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Mark Camoccio reviews the Vantage Red Dot 1x30 from Hawke Optics in his quest to find the perfect sight to top a bullpup with, without unbalancing the whole set up!
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The rise of the modern bullpup rifle is just one example of where a compact sighting system has a practical application. Being able to shoehorn in a sight, that will firstly look the part, and secondly, not unbalance the combination, is all part of the brief, and the humble red-dot sight is perfectly at home in this scenario.
The red-dot system, as with many shooting devices, has its origins in the military, and Hawke Optics have long seen the benefit of this type of sight. They now have six options available in the Vantage line-up, with three different sizes of objective, 20mm, 25mm, and 30mm. The customer also decides whether they need Weaver-style, or dovetail mounting, and either way, a super-compact, ultra-neat sight is on the cards, sporting aluminium construction, and fully multi-coated lens utilising a 25-layer process.
My model for test is the Vantage 1-30 Red Dot, and as the spec’ suggests, this is non-magnifying, with a 30mm objective. Inside the padded carton; expect an integral mount as specified, a lens cloth, elasticated lens covers, battery, and a honeycomb lens filter. The filter just screws into the objective lens, supposedly to cope with sunlight, but is it really any use? I’m not so sure. Looks good, though.
One massive advantage with the … er … Vantage, as with all red-dot sights, is that eye relief is irrelevant, within reason, to the point where this sight is equally at home as a tactical device, bolted on to a bullpup, or utilised as a pistol sight, viewed at arm’s length. Either way, fast target acquisition is the name of the game.
My test model, complete with dovetail base, was soon bolted in place, but since I was kitting-up using a recoiling rifle, I took the liberty of bolting an arrestor block in place, too, just behind on the rails. Belt and braces perhaps, but there’s little more frustrating than a sight on the move throughout the zeroing session, so an easy decision in my book. One minor source of irritation at this stage, came with the twin hand bolts on the base, since the slot in the bolt heads are just that bit too narrow for a coin to be used for tensioning. Sourcing the correct screwdriver is therefore necessary, and OK, it’s a minor point, but worth mentioning.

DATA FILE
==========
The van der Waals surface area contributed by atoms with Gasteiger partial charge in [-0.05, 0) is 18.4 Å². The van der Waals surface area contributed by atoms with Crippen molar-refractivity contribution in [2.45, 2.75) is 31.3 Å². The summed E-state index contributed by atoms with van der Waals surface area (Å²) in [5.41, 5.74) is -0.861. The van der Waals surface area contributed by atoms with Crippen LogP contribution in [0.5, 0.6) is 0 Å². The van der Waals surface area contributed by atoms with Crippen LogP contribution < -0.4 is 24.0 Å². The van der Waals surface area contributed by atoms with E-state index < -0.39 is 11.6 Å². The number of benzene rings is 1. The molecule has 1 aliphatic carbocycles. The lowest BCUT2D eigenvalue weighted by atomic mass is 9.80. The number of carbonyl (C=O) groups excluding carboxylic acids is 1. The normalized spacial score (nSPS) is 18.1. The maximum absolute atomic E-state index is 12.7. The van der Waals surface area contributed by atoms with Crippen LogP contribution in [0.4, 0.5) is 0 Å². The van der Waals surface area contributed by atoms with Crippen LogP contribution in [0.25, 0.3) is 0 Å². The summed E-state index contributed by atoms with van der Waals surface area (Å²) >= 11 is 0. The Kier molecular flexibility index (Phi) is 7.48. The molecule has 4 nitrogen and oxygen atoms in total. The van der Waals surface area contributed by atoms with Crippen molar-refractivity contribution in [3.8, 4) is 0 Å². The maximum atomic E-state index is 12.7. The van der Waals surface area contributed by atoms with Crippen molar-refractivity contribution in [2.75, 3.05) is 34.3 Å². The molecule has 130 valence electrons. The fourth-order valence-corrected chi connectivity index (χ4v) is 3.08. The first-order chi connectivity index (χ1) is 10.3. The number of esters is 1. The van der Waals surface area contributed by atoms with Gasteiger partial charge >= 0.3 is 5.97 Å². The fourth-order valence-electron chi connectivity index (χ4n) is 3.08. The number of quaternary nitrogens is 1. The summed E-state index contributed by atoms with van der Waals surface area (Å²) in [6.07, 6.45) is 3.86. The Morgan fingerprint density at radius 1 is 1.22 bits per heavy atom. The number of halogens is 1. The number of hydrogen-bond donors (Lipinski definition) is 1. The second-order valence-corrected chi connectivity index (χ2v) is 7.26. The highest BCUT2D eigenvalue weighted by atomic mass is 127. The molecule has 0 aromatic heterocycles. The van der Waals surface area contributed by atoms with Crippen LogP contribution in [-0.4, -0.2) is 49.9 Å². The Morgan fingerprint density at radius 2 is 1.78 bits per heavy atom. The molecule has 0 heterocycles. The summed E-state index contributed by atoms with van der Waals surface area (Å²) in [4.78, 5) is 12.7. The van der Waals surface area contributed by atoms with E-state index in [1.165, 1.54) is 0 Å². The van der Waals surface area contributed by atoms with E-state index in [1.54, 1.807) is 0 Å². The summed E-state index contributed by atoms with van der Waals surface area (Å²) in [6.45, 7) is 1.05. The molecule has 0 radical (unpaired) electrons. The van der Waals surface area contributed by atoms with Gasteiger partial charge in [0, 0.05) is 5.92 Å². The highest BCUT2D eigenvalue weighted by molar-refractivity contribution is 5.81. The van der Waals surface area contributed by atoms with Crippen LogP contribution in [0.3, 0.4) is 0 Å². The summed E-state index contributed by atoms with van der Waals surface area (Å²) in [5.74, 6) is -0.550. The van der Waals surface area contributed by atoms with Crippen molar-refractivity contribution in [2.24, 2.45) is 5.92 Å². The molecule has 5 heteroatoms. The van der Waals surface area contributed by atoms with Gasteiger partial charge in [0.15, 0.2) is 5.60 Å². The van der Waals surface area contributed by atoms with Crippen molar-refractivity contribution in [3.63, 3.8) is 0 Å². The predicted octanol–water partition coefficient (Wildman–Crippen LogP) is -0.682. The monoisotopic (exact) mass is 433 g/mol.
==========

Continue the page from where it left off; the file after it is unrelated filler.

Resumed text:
Likewise, both the windage and elevation turrets have screw caps that feature a raised edge, intended to be reversed and used to adjust the turret mechanism. These have worked well before, but the raised piece on my test model were too snug a fit to work efficiently. Again small fry, but a legitimate niggle, there to be highlighted. Get past my whinging, and clicks are audible and positive, with values marked as 1” at 100yds, therefore quarter-inch at 25yds.
Dot illumination comes from a neat, disc-style battery, stowed inside the screw-cap, right-hand side turret that’s actually the rheostat control, clearly marked up with 11 stages of brightness, and one off stage. I would prefer alternate ‘off’ stages which help to prevent leaving the unit on too long, but as it stands, function is otherwise hard to fault. Just twist the dial to the brightness level required, and you’re away. I found brightness level 7 in daylight, gave a precise, bright dot, free from glare, but simply adjust to suit.
Once zeroed, as usual with this style of sight, I was gobsmacked with the results. Sub- threequarter-inch groups over 25 yards, with a very casual aim – and most shots far tighter, excluding the outlier – was enough to confirm the potential accuracy, and that super-fast target acquisition just sets this style of optic apart, in a way that really needs to be experienced, if you haven’t done so to date.
I would say keep both eyes open, and this almost unrestricted FOV, combined with minimal parallax error, is something of a liberating shooting experience simply to be relished. Adopt an instinctive ‘point and shoot’ approach, and a whole world opens up, where fast-fire fun – especially involving knock-down reactive targets of some sort – has to be the order of the day.
Of course, insist on taking it seriously, then you won’t be disappointed, either because the Vantage delivers on every count.
A great little sight, then, and Hawke’s usual guarantee, along with the basic reassurances; nitrogen purged, fogproof, waterproof, and shockproof are all here. ‘Flexible, versatile, and very well executed’, just about sums up this Vantage, and with a current retail price of around £109, it represents great value for money in anyone’s book.
Model: Vantage 1-30 Red Dot
Manufacturer: Hawke Optics
Dot Size: 3 MOA
Click Value: 1MOA
Clicks Per Rotation: 48 on each turret
Number of Rotations: 7 elevation, 7.5 windage
Eye Relief: Unlimited
Battery: CR2032 lithium
Turrets: Low-profile, screw-cap
Price: £109 inc lens caps, battery & honeycomb lens
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